There’s no shortage of thinking going on in schools and town halls across Vermont, with Manwaring remarking that “every one of these discussions is pushing all of us outside of our comfort zones.” And the spending threshold in Act 46 — the short-term mechanism meant to keep districts from raising their budgets above a certain, state-defined level from year to year — is a provision that has caused particularly acute discomfort.
Sharpe says the threshold often is called a cap and shouldn’t be labeled as such, as districts remain free to spend as much as they want. But Act 46 penalizes those districts where increases in per-pupil spending exceed the threshold, essentially double-taxing every dollar in excess of that amount.
While not questioning the logic behind the spending threshold, Sharpe wonders whether those limits — which vary from district to district — may be too restrictive as they are currently constituted.
“There’s fairly widespread concern that school boards will not be able to stay under the high-spending threshold,” Sharpe said in an interview after the Nov. 6 forum. “If they don’t, it will just mean higher taxes for our citizens. That’s not the goal here. The goal is to reduce taxes on our citizens. So if high-spending thresholds are not serving the purpose they were intending to serve, then we ought to [take another look] at them.”
Sharpe said the House Education Committee is scheduled to meet Nov. 18, and he said discussion of possible changes to that portion of the law will be on the agenda. He declined to get into specific, proposed fixes.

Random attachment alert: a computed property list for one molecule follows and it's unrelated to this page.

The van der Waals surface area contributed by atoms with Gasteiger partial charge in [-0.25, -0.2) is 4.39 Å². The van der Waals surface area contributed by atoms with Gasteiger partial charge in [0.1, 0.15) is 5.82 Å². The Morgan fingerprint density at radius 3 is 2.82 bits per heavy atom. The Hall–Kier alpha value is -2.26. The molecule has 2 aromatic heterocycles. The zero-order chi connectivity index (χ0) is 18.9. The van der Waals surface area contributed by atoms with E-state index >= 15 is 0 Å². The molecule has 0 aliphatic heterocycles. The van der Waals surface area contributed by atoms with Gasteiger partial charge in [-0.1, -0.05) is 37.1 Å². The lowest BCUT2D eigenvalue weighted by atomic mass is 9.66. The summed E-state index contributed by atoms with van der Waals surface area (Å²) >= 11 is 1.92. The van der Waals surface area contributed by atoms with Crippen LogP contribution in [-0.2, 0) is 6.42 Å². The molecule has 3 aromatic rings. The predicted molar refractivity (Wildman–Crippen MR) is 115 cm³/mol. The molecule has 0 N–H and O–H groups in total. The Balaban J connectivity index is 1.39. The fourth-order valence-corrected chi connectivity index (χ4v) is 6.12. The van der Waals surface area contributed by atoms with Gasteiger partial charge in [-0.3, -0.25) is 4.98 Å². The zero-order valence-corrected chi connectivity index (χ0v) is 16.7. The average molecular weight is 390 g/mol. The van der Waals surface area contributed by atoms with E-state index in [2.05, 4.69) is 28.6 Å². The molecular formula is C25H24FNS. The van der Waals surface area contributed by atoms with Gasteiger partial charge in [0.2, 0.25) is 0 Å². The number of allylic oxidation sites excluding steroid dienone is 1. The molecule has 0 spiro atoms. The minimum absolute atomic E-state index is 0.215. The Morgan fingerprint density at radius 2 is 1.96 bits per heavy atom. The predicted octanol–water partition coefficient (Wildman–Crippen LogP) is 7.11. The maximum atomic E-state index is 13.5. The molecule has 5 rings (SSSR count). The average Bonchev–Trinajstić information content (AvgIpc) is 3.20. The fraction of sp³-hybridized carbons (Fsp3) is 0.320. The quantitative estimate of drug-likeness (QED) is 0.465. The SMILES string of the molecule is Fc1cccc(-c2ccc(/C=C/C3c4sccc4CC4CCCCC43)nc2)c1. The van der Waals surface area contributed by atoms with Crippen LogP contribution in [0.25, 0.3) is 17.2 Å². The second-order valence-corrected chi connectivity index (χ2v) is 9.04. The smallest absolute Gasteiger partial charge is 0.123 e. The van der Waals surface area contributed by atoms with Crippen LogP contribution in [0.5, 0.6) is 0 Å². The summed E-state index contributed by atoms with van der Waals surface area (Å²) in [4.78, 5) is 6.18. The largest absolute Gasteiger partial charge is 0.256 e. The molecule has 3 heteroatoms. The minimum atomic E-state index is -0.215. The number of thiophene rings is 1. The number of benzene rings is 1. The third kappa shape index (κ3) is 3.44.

“There are five or six ideas that are being worked on and I hope will be able to be presented on the 18th,” he said.
Another of Sharpe’s worries goes to the heart of the new law’s school-merger push. Though Act 46 was an attempt to craft a merger structure that can work for all districts, Sharpe said there remains the potential for “orphans” — small districts that may not be able to find feasible partners.
“We’re very concerned that some of these small districts might be left out of the process,” Sharpe said.
The problem is “bigger than I initially thought,” Sharpe added after the Wilmington meeting. “I knew that schools were varied — 13 different kinds of structures throughout the state — so I knew that there were going to be some issues. But when I started doing these reports here in the southern part of the state, I came to realize how much of a factor it is in the state — that like districts don’t abut each other.”